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From paulmccartney.com, September 23, 2014:
Download ‘4’, a free digital EP from iTunes and experience a taste of the individual brilliance of John, Paul, George and Ringo.
The Beatles combined four singular talents to become the biggest, most influential band of all time. As sad as it was when the band split in 1970, fans would be consoled by a wealth of brilliant solo work for decades to come. A new free sampler courtesy of iTunes presents one song from each of the Fab Four, showcasing the distinctive musical journeys that they undertook as solo artists.
Opening with John Lennon’s gorgeous piano ballad ‘Love’ (from 1970’s John Lennon/Plastic Ono Band), the collection includes Paul McCartney’s simmering ‘Call Me Back Again’ (a highlight from Wings’ 1975 Venus and Mars), George Harrison’s explosive ‘Let It Down’ (off 1970’s All Things Must Pass), and Ringo Starr’s lush ‘Walk With You’ (from 2010’s Y Not).
These songs’ extraordinary emotional and sonic range offer a fittingly diverse introduction to the band members’ deep and richly satisfying work.
4: John Paul George Ringo is a digital extended play compilation released on 23 September 2014, as a free download by the iTunes Store. It features one solo song by each former member of the Beatles: John Lennon, Paul McCartney, George Harrison and Ringo Starr. It is the first official release to bring together their solo material (though two Starr solo albums, Ringo and Ringo’s Rotogravure, and the 1996 Carl Perkins album Go Cat Go! featured contributions from each of the four).
The EP was released to promote the iTunes remastering of several solo albums by each former Beatle. It is no longer available for purchase.
As early as 1971, the year after the Beatles broke up, Lennon suggested that disappointed fans could compile the former members’ solo material themselves to create new “Beatles” records:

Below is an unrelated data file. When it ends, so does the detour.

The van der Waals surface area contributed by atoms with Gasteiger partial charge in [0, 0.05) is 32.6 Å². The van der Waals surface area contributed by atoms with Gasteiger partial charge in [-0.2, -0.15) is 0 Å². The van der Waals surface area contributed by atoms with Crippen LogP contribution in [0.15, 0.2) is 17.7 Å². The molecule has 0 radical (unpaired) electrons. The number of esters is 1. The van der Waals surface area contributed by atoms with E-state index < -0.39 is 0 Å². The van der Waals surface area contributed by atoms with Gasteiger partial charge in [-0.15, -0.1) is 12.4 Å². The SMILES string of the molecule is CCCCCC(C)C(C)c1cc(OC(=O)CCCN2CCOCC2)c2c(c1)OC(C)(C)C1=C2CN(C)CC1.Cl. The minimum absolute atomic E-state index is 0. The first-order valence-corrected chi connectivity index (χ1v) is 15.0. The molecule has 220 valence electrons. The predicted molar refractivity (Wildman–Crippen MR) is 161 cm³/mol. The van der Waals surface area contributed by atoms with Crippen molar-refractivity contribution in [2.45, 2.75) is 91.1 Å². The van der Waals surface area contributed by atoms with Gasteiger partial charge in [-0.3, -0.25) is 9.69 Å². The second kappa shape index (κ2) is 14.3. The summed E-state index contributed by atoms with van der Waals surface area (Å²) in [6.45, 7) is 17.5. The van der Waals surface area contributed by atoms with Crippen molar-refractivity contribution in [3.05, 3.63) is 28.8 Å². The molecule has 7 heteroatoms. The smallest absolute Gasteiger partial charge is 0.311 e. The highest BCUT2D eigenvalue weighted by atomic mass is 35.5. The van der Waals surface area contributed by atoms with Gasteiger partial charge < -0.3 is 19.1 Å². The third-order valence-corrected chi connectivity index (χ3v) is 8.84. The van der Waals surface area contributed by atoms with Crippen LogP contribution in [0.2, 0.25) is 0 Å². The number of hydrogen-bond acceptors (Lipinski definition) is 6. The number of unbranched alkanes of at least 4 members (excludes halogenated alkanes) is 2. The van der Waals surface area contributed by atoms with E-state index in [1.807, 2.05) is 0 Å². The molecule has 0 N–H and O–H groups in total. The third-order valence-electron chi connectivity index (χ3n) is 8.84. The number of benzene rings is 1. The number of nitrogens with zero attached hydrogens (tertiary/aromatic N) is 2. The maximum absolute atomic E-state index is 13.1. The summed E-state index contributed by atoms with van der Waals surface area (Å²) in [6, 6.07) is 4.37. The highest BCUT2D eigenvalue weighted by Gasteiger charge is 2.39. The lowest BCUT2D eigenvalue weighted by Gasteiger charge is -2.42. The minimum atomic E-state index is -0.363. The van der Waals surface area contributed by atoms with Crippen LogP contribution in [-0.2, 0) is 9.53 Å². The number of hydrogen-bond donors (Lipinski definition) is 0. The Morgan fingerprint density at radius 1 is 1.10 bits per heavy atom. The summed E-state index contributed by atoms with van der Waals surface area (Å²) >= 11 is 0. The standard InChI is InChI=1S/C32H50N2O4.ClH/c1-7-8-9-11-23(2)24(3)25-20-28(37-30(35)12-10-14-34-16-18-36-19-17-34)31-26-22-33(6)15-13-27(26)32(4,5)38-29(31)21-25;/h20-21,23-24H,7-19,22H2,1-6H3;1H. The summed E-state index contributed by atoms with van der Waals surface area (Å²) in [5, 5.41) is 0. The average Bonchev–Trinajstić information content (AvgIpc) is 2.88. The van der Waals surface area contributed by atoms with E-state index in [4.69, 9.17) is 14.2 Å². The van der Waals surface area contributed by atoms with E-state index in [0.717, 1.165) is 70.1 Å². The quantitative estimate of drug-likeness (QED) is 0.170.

“If people need the Beatles so much, all they have to do is to buy each album and … put it on tape, track by track, one of me, one of Paul, one of George, one of Ringo, if they really need it that much. Because otherwise the music is the same, only on separate albums.”
The compilers of the 1972 bootleg Alpha Omega came close to achieving that, by adding Lennon’s “Imagine“, Harrison’s “Bangla Desh” and McCartney’s “Maybe I’m Amazed“, along with other songs by the three former bandmates, to the Beatles hits that made up the bulk of the compilation. Alpha Omega appears to be the first commercial release of any sort to include solo material from different ex-Beatles.
But when Apple responded to Alpha Omega with the 1973 compilations 1962–1966 and 1967–1970, it did not follow the bootleggers’ example. Although there was no contractual barrier to including solo material – the former Beatles remained committed to EMI as individuals until January 1976 – those compilations and every subsequent authorised Beatles collection were limited to Beatles material. Over time, EMI released separate solo compilations for each of the four former Beatles. Some of these included the artist’s Beatles songs, but none included solo material by other former Beatles.
In September 2014, iTunes released newly remastered several of the former Beatles’ key solo albums. 4: John Paul George Ringo was released as a free download sampler to promote the remastering. The EP was credited to “various artists”; the name “Beatles” did not appear in the digital packaging.
The tracks span 39 years, from Harrison’s “Let It Down”, from his 1970 album All Things Must Pass, to Starr’s “Walk with You“, released as a single in 2009. Lennon’s “Love” is from the 1970 album John Lennon/Plastic Ono Band; McCartney’s “Call Me Back Again” is from the 1975 Wings album Venus and Mars.
The cover of 4: John Paul George Ringo echoes that of 1, the Beatles’ 2000 compilation. Where 1 features a red cover with a large painted numeral 1 and the credit “The Beatles”, 4: John Paul George Ringo features a blue cover with a large painted numeral 4 and the former bandmates’ first names. The cover also includes solo-era portraits of each of the four.
While all of the tracks were well known to fans, only Starr’s “Walk with You” had been released as a single, and none were among the artists’ best-known hits.
Starr’s “Walk with You” features McCartney on bass and additional vocals.